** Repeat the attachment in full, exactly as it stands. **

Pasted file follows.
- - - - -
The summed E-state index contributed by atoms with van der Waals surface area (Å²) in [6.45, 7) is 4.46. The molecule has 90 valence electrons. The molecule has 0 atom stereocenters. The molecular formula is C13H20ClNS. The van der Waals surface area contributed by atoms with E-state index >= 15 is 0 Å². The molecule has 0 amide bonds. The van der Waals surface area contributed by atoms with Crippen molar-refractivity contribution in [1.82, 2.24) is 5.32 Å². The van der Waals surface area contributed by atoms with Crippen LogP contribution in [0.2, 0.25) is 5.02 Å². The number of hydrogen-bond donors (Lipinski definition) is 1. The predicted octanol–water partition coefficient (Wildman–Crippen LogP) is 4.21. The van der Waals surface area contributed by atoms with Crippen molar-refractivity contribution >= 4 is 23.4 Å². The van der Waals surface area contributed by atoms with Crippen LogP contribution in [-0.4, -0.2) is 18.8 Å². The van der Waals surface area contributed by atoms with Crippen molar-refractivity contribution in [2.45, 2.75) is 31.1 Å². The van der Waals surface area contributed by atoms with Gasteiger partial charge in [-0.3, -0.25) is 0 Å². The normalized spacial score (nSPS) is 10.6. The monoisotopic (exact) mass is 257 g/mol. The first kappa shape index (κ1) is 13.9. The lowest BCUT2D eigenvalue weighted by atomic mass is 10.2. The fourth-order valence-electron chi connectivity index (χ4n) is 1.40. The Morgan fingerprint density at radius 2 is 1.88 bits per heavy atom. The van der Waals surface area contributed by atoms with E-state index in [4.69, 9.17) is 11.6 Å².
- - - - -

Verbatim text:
The summed E-state index contributed by atoms with van der Waals surface area (Å²) in [6.45, 7) is 4.46. The molecule has 90 valence electrons. The molecule has 0 atom stereocenters. The molecular formula is C13H20ClNS. The van der Waals surface area contributed by atoms with E-state index >= 15 is 0 Å². The molecule has 0 amide bonds. The van der Waals surface area contributed by atoms with Crippen molar-refractivity contribution in [1.82, 2.24) is 5.32 Å². The van der Waals surface area contributed by atoms with Crippen LogP contribution in [0.2, 0.25) is 5.02 Å². The number of hydrogen-bond donors (Lipinski definition) is 1. The predicted octanol–water partition coefficient (Wildman–Crippen LogP) is 4.21. The van der Waals surface area contributed by atoms with Crippen molar-refractivity contribution >= 4 is 23.4 Å². The van der Waals surface area contributed by atoms with Crippen LogP contribution in [-0.4, -0.2) is 18.8 Å². The van der Waals surface area contributed by atoms with Crippen molar-refractivity contribution in [2.45, 2.75) is 31.1 Å². The van der Waals surface area contributed by atoms with Gasteiger partial charge in [-0.3, -0.25) is 0 Å². The normalized spacial score (nSPS) is 10.6. The monoisotopic (exact) mass is 257 g/mol. The first kappa shape index (κ1) is 13.9. The lowest BCUT2D eigenvalue weighted by atomic mass is 10.2. The fourth-order valence-electron chi connectivity index (χ4n) is 1.40. The Morgan fingerprint density at radius 2 is 1.88 bits per heavy atom. The van der Waals surface area contributed by atoms with E-state index in [4.69, 9.17) is 11.6 Å².